Tragedy in Arizona

January 8, 2011

Another shooting.  More people dead and maimed and emotionally traumatized.  And for what?  Yes, the Constitution says we should all be allowed to own guns.  It also says, in its original form, that slavery is legal and that those held as chattel under the plantation system should only be counted as three-fifths of a person.  The Founding Fathers didn’t always get it right.

And for the record, Arizona has just about the most permissive gun laws in the country.  So much for the idea that if everyone is allowed to carry a concealed weapon, if a potential shooter thinks that the people around him might be packing heat, he’ll be less likely to resort to violence.  That’s another fallacy brought to us by the NRA.

Six people are dead, including a Federal judge and a nine year-old girl.  Another dozen are wounded, including Congresswoman Gabrielle Giffords.  How many more acts of random gun violence will it take to convince people that saturating our society with firearms doesn’t make us safer?

I’m not one for the little mood emoticons, but today I’m sad.  And I’m angry.


December 11, 2007

Ever go to  Great site.  It’s kind of a compendium of the daily posts from various left-leaning blogs (along with clips from The Daily Show and The Colbert Report, when they’re airing new segments).  Yesterday, there was a post from Jamie Holly lamenting the spate of deadly shootings we’ve seen in the States over the past week or so — the Omaha mall shooting, the Colorado church shootings.  It’s worth a read (as is today’s lead post, in which Tony Perkins, the leader of the far-right Family Research Council, is taken to task for blaming secularists for the church shootings).

Jamie raises the point that those on the right who seem all too willing to sacrifice our personal freedoms in the name of “Homeland Security” — the suspension of Habeas Corpus, the detention of suspects without trial, the illegal wiretapping of law-abiding American citizens, the use of torture against detainees — refuse to give an inch when the discussion turns to limitations on our Second Amendment right to bear arms.  Why is it that the Second Amendment is more important than the First (freedom of expression), or the Fourth (freedom from “unreasonable search and seizure”), or the Sixth (right to “a speedy and public trial”), or the Eighth (no “cruel and unusual punishments inflicted”)?  Why is it considered patriotic to allow the Federal Government to erode our personal liberties, but a crime against the intent of the Founders to enforce a ten day waiting period for the purchase of an automatic weapon?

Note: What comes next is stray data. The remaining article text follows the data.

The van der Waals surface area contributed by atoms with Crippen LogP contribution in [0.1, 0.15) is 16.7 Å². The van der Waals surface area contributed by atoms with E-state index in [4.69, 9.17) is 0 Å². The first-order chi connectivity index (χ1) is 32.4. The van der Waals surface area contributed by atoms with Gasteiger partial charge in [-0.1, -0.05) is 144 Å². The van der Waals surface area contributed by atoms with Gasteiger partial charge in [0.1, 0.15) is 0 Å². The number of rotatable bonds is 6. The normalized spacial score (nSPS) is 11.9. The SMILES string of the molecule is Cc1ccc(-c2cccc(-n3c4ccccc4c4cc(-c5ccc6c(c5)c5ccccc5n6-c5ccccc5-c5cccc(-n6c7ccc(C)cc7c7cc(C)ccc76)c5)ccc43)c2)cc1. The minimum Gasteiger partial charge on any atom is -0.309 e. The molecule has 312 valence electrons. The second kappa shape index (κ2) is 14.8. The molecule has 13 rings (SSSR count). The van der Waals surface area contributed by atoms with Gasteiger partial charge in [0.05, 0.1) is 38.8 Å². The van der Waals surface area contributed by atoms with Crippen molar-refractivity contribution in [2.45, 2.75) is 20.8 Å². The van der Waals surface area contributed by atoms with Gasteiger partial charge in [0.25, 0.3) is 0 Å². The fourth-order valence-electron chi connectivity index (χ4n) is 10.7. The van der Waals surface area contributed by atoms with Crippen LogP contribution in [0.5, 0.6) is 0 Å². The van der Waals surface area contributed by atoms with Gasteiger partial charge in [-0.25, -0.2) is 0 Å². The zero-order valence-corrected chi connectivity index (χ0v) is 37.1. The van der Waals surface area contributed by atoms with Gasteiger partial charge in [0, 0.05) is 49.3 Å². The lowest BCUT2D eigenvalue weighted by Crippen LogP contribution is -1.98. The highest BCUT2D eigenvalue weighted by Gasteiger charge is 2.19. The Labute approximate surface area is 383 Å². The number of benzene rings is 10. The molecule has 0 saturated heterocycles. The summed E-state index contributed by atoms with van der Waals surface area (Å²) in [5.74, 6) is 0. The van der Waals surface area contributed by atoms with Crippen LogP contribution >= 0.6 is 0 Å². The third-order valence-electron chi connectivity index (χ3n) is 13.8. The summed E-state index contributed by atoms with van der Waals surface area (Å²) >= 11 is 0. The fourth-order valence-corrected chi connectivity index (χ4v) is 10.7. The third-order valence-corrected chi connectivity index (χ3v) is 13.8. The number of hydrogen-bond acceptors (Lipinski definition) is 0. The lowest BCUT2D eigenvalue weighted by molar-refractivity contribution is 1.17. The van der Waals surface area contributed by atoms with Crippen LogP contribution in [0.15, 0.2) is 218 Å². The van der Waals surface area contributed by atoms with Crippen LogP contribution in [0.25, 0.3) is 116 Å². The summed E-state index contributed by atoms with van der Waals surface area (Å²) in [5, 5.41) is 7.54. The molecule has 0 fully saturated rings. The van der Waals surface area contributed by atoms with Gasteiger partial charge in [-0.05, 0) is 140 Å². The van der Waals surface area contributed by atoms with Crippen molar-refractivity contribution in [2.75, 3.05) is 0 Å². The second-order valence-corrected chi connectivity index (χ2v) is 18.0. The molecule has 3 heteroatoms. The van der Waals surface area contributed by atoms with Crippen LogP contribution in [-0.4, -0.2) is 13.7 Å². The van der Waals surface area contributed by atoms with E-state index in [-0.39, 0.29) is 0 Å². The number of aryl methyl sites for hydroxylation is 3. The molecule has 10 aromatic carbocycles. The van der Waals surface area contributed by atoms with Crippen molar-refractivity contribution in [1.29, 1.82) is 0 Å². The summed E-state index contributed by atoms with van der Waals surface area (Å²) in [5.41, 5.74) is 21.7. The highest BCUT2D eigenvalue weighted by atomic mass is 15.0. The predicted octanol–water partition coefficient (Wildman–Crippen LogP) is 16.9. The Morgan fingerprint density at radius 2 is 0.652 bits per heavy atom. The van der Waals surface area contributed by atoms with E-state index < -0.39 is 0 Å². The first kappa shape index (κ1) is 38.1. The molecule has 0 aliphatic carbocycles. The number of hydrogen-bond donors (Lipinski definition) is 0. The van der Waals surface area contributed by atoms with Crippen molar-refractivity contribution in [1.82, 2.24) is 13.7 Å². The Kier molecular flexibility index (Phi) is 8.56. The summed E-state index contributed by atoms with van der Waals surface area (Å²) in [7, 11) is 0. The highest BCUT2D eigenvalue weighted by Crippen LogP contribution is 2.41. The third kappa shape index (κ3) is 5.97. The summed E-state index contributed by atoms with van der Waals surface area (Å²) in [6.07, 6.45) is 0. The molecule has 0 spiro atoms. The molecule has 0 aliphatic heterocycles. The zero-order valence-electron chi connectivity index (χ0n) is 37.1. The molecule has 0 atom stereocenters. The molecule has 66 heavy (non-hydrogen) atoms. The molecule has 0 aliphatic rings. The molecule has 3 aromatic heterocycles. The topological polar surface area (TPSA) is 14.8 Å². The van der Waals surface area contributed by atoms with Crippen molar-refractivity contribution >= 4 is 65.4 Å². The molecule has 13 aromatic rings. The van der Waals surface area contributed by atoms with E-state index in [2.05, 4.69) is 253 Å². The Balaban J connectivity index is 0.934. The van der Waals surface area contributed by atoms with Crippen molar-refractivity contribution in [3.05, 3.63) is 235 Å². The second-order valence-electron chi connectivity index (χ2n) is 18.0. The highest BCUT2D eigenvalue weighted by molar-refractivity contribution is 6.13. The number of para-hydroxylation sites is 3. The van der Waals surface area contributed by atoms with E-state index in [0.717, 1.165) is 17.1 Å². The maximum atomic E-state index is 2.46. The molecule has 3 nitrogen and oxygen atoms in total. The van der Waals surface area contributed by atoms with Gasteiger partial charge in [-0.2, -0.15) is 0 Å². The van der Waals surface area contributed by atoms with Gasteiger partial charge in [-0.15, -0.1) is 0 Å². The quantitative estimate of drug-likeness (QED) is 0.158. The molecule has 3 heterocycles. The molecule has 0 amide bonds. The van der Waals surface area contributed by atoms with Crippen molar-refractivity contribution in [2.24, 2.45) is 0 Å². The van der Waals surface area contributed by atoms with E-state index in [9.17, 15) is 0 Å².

Every year in this country, thirty thousand people die from wounds inflicted by firearms.  Every year!  That’s nine times the number of people who died on 9/11.  I offer that not to downplay the significance of the attacks on New York and Washington, but rather to point out the terrible cost of gun violence.  Even if we were to take out suicides and gun accidents, that would leave eleven thousand murders and cases of manslaughter involving guns.  Isn’t that too many?  Shouldn’t that be considered a matter of national security?  Weren’t last week’s shootings acts of terrorism?

Where are our national priorities?

Today’s music:  Sphere (Sphere)